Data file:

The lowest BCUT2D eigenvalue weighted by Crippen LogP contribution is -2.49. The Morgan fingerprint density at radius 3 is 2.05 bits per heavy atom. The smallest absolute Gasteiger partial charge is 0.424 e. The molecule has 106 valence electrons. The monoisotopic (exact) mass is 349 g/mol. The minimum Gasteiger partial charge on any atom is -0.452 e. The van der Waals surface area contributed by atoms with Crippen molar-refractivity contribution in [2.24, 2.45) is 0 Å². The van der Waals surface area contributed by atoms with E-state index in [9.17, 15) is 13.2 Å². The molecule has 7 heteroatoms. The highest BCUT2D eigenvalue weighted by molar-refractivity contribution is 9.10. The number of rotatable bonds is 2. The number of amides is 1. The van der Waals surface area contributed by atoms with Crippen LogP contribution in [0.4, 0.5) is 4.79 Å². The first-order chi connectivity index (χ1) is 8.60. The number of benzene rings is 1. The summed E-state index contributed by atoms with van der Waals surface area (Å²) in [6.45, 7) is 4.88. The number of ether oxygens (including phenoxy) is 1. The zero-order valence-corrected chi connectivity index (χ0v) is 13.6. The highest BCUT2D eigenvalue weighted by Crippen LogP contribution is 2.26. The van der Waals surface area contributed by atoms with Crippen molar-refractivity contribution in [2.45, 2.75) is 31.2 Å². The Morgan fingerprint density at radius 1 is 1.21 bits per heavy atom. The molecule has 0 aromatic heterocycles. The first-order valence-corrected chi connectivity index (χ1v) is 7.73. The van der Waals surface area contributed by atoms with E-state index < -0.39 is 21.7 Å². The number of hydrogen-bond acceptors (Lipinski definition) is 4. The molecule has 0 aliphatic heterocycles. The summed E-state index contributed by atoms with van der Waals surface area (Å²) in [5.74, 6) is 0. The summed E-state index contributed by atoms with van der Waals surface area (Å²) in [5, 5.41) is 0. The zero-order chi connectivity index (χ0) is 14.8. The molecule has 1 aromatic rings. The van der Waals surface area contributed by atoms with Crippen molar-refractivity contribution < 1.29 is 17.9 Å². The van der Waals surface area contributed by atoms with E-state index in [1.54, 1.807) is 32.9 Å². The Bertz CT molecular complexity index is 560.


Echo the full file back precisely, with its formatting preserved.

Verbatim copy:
The lowest BCUT2D eigenvalue weighted by Crippen LogP contribution is -2.49. The Morgan fingerprint density at radius 3 is 2.05 bits per heavy atom. The smallest absolute Gasteiger partial charge is 0.424 e. The molecule has 106 valence electrons. The monoisotopic (exact) mass is 349 g/mol. The minimum Gasteiger partial charge on any atom is -0.452 e. The van der Waals surface area contributed by atoms with Crippen molar-refractivity contribution in [2.24, 2.45) is 0 Å². The van der Waals surface area contributed by atoms with E-state index in [9.17, 15) is 13.2 Å². The molecule has 7 heteroatoms. The highest BCUT2D eigenvalue weighted by molar-refractivity contribution is 9.10. The number of rotatable bonds is 2. The number of amides is 1. The van der Waals surface area contributed by atoms with Crippen LogP contribution in [0.4, 0.5) is 4.79 Å². The first-order chi connectivity index (χ1) is 8.60. The number of benzene rings is 1. The summed E-state index contributed by atoms with van der Waals surface area (Å²) in [6.45, 7) is 4.88. The number of ether oxygens (including phenoxy) is 1. The zero-order valence-corrected chi connectivity index (χ0v) is 13.6. The highest BCUT2D eigenvalue weighted by Crippen LogP contribution is 2.26. The van der Waals surface area contributed by atoms with Crippen molar-refractivity contribution in [2.45, 2.75) is 31.2 Å². The Morgan fingerprint density at radius 1 is 1.21 bits per heavy atom. The molecule has 0 aromatic heterocycles. The first-order valence-corrected chi connectivity index (χ1v) is 7.73. The van der Waals surface area contributed by atoms with E-state index < -0.39 is 21.7 Å². The number of hydrogen-bond acceptors (Lipinski definition) is 4. The molecule has 0 aliphatic heterocycles. The summed E-state index contributed by atoms with van der Waals surface area (Å²) in [5.74, 6) is 0. The summed E-state index contributed by atoms with van der Waals surface area (Å²) in [5, 5.41) is 0. The zero-order chi connectivity index (χ0) is 14.8. The molecule has 1 aromatic rings. The van der Waals surface area contributed by atoms with Crippen molar-refractivity contribution < 1.29 is 17.9 Å². The van der Waals surface area contributed by atoms with E-state index in [1.54, 1.807) is 32.9 Å². The Bertz CT molecular complexity index is 560.